The holidays are quickly approaching, which means it’s almost time to pack up the whole family—pets included—and get out of Chicago. If you’re hitting the road with your furry family members, we’ve gathered some tips to consider before and during the trip.
Pre-Planning for Your Pets
Whether you’re leaving town for a weekend or a month, be sure your dog and cat tags are up to date with a current cell phone number. You’ll also want to be sure your pets have a clean bill of health and all of their shots
are up to date, according to WebMD. If your dogs have the Chicago Dog-Friendly Area tag, that means they’re current on rabies, distemper, hepatitis, para-influenza, parvovirus and bordatella vaccinations, and have been examined in the past year for diseases, including an examination of a stool specimen for internal parasites.
The American Kennel Club recommends keeping your pet’s records on hand during travel—at the very least, program your vet’s name and number into your phone, so you can contact them if necessary.
The holidays can be stressful on pets, with a change in routine and tasty food and excitement all around—before your trip, speak with family members you’ll be visiting and be sure they can accommodate pets. If other pets will be staying in the house, consider whether your furry family members will get along with others.
Traveling by Car
To combat pet carsickness, the American Kennel Club says your pet should travel on an empty stomach (with plenty of water). When it’s time to load up the car, wait to pack in your pets until the last minute, and according to The Humane Society, you should keep them to the back seat in carrier or a harness attached to the car’s seat belt for safety reasons.
Even though most dogs love to poke their heads and paws outside the window, keep them indoors for the car ride. The ASPCA says riding this way could cause ear damage or expose your pet to lung infections.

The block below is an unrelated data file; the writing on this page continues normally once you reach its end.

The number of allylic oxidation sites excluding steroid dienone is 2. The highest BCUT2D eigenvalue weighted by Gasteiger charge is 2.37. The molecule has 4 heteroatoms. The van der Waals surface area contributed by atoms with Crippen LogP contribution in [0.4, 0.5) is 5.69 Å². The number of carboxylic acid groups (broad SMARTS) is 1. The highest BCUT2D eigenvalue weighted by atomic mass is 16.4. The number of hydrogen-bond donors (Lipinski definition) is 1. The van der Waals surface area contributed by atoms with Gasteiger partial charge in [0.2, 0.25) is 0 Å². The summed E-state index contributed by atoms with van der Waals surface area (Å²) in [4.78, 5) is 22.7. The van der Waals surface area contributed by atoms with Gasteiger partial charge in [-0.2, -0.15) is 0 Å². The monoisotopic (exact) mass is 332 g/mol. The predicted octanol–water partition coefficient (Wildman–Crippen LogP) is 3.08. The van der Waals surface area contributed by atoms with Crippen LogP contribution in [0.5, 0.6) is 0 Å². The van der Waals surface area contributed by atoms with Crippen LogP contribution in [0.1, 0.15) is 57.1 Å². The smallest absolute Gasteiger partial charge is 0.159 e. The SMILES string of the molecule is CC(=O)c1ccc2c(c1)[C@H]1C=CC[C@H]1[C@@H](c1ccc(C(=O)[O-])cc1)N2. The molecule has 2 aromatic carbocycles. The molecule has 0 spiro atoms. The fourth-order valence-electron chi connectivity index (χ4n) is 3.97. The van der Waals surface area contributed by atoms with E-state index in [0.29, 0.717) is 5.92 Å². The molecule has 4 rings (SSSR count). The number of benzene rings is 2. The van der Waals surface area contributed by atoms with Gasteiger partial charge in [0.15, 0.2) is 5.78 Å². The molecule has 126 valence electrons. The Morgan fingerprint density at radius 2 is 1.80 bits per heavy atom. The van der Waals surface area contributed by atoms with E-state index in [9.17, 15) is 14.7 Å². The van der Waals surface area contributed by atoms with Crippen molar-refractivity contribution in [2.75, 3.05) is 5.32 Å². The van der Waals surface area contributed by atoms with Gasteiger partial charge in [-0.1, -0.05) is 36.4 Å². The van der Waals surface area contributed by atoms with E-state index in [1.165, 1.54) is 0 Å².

While on the road, plan for pit stops every 2-3 hours. There are seven Illnois Tollway oases, where you can find food options, bathrooms and fenced areas for pets. The American Veterinary Medical Association advises pet owners to make frequent stops for bathroom and exercise breaks. For cats, be sure to pack a portable litter box for them to explore while parked.
If you plan on taking a personal break, don’t leave your dog alone in a car without proper precautions. If the engine is off, the temperature in the car can get too cold, according to the American Kennel Club. Instead, have someone stay with your pet and provide water—hydration is key while traveling.
Traveling by Way of O’Hare
The Humane Society recommends that you do not transport your pet by air unless you absolutely have to. They also say air travel is particularly dangerous for animals with “pushed in” faces, such as bulldogs, pugs, and Persian cats. These animals’ short nasal passages leave them especially vulnerable to oxygen deprivation and heat stroke. Should you have a pet with a build like this, be especially cautious.
Consider other alternatives to traveling by plane, and if you plan to bring your pet on vacation, driving is usually a better option. If you can’t travel by car, your pet will probably be healthier and happier if you leave it behind under the care of a pet sitter or boarding kennel, according to the Humane Society.
If you must fly your pooch out or into Chicago’s O’Hare airport this holiday season, you may want to splurge on their ticket. United just opened a first-class style kennel at O’Hare for dogs too big to fly in the cabin. O’Hare’s new kennel boasts 28 clean, ventilated and temperature-controlled enclosures, pet-safe vans that will get dogs to their flights, and staffers who will exercise your pet even provide grooming upon your request.
Pre- and post-flight, you and your pooch will be happy to know that there are two large patches of grass you’ll want to note. The lawn is at the baggage claim level across from Terminal 2, surrounding the airport Hilton.
If you plan on taking the El or CTA bus to and from the airport, the carrier must be small enough to be “carried by one individual” and it “must be constructed in a manner that ensures protection of both the animal and customer” (which gracefully suggests both a zipper and ventilation panels).
It wouldn’t be the holidays without your entire family around, and that includes your pup. Yep, quality time with family means spending the season with the whole gang, even the four-legged ones that sometimes take a sip from the toilet bowl.
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